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Adventures in Fly Tying... June 2006


The Steelhead Bee

Fly and Text by Joe Cornwall
Photography and Video Production by Jim Stuard




Roderick Haig-Brown was an English-born gentleman angler who moved to the banks of the Campbell River in British Columbia in 1936.  He lived there until his death in 1976.  An important and active conservationist during a time in history when such a voice was almost unheard of, Haig-Brown’s refined abilities as a writer have forever set him apart from those who toil to communicate the joy of fishing in words.  Roderick Haig-Brown truly was an artist who defined the concept of “renaissance man.”

Haig-Brown created many fly patterns for winter and summer run B.C. steelhead, as well as patterns designed for the native cutthroat trout, silver salmon and king salmon that lived in the rivers he fished.  One such fly is the Steelhead Bee, a pretty little dry fly that Roderick purportedly used to take a 20lb. steelhead during a time when all rods were split cane and all reels featured a simple click-pawl type drag.   That was no small accomplishment!


Although there is precious little opportunity for dry fly fishing for steelhead in Ohio, and absolutely none on the waters near Cincinnati, such was the affect of Haig-Brown’s tales on this flyfisher that I wanted nothing more than to see this fly float upon flowing waters.  Scaled down and slightly modified to Midwestern conditions, I wasn’t surprised when I found the Steelhead Bee to be quite an effective pattern on bluegill, smallmouth and largemouth bass. 


When the big bluegills are on the beds and taking top-water presentations, this is my favorite fly to cast.  I may never fish the Campbell River, nor am I likely to present a dry fly to a steelhead.  But I’ve seen this fly float, and its beauty and pedigree are nearly as haunting as its design is effective.   If you hit the water in June or July to fish for panfish, take a few of these flies with you and see if they conjure the magic of wild places for you, too.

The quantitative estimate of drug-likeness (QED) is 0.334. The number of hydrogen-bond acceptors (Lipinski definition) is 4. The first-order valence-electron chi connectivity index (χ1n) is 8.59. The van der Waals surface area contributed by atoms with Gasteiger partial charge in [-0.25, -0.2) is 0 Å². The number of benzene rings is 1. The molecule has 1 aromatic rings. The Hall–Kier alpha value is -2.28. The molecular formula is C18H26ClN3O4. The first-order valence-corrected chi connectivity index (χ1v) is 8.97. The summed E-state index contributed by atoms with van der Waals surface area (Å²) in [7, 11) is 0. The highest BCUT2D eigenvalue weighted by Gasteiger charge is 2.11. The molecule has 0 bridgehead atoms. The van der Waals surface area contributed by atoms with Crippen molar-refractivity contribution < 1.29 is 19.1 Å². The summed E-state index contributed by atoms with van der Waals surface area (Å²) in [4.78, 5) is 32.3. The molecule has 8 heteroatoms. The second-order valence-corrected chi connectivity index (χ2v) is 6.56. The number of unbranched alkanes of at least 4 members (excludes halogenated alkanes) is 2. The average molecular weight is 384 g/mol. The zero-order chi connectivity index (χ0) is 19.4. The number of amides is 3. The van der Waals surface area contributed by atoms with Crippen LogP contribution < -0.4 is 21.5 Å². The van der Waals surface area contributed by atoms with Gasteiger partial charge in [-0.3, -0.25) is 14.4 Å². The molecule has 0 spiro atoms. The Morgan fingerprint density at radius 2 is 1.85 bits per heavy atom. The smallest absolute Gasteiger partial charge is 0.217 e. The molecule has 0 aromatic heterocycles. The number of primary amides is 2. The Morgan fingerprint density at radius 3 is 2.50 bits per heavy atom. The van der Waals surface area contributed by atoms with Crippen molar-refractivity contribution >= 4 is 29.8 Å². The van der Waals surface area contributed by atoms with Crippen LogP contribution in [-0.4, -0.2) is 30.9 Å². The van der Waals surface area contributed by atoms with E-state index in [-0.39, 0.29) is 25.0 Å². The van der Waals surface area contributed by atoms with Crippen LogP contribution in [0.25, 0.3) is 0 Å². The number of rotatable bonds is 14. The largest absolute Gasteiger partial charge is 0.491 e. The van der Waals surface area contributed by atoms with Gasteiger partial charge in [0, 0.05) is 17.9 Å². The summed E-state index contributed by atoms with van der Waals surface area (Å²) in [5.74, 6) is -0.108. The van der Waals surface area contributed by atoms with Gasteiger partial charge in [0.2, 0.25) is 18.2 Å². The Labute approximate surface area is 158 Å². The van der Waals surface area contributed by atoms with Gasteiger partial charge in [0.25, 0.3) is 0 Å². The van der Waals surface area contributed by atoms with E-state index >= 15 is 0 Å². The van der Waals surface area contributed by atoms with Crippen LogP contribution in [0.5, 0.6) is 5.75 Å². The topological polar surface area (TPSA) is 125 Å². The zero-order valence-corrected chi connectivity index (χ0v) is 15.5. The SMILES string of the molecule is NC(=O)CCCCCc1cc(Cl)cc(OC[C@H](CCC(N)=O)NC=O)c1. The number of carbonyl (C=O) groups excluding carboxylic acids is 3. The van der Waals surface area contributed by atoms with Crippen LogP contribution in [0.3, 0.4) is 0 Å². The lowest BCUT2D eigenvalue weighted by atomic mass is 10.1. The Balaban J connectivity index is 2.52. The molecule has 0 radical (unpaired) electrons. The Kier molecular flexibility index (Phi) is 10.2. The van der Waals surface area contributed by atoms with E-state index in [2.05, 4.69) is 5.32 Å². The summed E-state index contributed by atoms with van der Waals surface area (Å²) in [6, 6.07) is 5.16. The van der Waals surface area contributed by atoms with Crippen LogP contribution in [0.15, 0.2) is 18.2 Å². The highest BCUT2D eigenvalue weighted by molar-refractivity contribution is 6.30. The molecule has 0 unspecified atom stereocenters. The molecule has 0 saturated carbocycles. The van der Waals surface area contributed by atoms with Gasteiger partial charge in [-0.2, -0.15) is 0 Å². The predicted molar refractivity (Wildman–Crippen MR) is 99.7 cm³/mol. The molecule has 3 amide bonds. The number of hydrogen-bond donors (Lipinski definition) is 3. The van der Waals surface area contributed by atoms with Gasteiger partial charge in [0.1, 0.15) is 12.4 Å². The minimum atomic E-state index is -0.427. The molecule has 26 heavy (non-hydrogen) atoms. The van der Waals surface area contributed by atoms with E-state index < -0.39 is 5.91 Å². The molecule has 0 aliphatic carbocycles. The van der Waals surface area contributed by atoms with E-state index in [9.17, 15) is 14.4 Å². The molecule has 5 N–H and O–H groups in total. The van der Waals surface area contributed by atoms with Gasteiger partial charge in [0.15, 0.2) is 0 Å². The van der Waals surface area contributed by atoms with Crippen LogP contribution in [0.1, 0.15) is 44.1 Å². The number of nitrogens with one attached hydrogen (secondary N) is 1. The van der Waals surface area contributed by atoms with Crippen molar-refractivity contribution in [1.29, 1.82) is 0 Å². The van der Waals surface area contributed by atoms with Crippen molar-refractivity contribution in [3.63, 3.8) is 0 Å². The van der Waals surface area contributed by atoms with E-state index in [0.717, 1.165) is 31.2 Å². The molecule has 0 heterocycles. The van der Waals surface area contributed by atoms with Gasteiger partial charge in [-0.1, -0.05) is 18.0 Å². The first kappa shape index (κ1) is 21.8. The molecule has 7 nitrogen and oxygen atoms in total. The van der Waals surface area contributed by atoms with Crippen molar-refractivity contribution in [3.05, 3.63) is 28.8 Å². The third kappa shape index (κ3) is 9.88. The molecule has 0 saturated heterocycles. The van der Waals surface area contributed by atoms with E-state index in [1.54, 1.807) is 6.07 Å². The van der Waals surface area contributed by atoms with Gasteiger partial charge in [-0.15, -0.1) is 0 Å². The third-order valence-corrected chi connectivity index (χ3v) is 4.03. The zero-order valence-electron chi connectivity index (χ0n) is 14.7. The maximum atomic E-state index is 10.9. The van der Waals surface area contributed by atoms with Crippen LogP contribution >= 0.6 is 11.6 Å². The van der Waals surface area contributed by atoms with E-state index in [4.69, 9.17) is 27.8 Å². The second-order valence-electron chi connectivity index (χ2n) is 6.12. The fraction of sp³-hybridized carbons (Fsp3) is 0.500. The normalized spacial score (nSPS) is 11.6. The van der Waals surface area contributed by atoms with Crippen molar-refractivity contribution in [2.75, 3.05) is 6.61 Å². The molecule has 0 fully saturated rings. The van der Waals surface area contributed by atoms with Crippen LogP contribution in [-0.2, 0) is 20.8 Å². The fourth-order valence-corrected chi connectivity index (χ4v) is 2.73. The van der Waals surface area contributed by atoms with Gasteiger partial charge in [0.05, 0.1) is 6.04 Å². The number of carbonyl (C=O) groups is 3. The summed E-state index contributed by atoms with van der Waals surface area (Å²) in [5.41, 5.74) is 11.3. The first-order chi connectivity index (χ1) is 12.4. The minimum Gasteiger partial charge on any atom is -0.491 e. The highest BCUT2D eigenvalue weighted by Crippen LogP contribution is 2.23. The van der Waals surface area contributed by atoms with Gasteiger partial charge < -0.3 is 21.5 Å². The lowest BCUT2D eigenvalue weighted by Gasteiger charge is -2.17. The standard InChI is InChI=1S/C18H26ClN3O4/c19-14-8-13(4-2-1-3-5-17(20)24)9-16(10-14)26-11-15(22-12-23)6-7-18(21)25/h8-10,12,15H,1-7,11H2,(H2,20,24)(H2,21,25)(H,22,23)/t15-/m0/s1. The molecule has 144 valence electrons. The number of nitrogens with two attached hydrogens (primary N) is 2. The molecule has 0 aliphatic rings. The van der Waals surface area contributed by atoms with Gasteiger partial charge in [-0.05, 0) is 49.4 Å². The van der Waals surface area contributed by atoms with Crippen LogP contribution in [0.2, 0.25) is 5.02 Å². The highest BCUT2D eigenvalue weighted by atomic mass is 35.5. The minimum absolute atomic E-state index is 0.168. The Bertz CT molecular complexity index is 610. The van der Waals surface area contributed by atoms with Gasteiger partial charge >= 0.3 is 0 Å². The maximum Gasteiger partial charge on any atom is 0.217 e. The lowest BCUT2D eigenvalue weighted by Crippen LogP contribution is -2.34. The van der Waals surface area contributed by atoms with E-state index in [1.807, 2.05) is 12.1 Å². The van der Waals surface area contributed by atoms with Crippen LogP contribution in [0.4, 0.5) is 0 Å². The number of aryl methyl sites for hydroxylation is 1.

Click for larger image.


Hook – Mustad 94840 or 94842 up-eye Dry Fly Hook, size 10 to 14
Thread – Brown 8/0 (70 denier)

Tail – Dark moose body fur, stacked and cleaned
Body – Alternating bands of brown, yellow, and brown Spirit River dry fly dubbing

Wings – Dark moose body fur, stacked and cleaned and tied forward over the hook eye

Hackle – Brown


Windows Media Video  QuickTime Video



1. Mount the hook in the vise and start your thread just behind the eye. Wrap the thread to the bend of the hook and then back to the mid-point in preparation for the tail



2. Cut and clean a small bunch of moose body hair.  Measure so the tail extends past the bend of the hook a distance equal to the hook gape.  Tie in the tail at the mid-point of the hook.  Use progressively looser wraps as you approach the bend of the hook to keep the hair from flaring.




3.  If you decide to use a wing, now is the time to tie it in.  This fly produces just as well when tied as a “variant” pattern — that is a dry fly pattern tied with a hackle but without a wing.  That is the way it is tied in the accompanying video.  When I use a wing, I like to use moose body hair.  Cut and clean a stack of moose twice the thickness of the tail.  Measure so it extends one hook shank length beyond the eye of the hook and tie it in so it extends in front of the hook eye at a 45 degree angle. The wing is placed this way to facilitate skating the fly on moving water.



4.  Bring the thread back to the bend of the hook at the tail tie-in point.  Dub a body in three parts using brown, yellow and brown Antron dry fly dubbing.  The original called for seal dubbing.



5.  Tie in a high quality dark brown hackle.  I like a coachman brown, but you can also use ginger, furnace or fiery brown.  For a more “buggy” effect you can also use one brown and one grizzly hackly like an Adams.



6.  Wrap a thick hackle collar.  I like to use about 8 to 10 turns of hackle.  This fly will have to stand up to a lot of abuse and, hopefully, a lot of fish.  I like to twitch the fly gently, so a heavily hackled, high floating tie is good insurance that it will stay on the surface. You should also treat this fly with Campdry or a similar silicone floatant to help with buoyancy.




Till next time, tight lines and gentle breezes…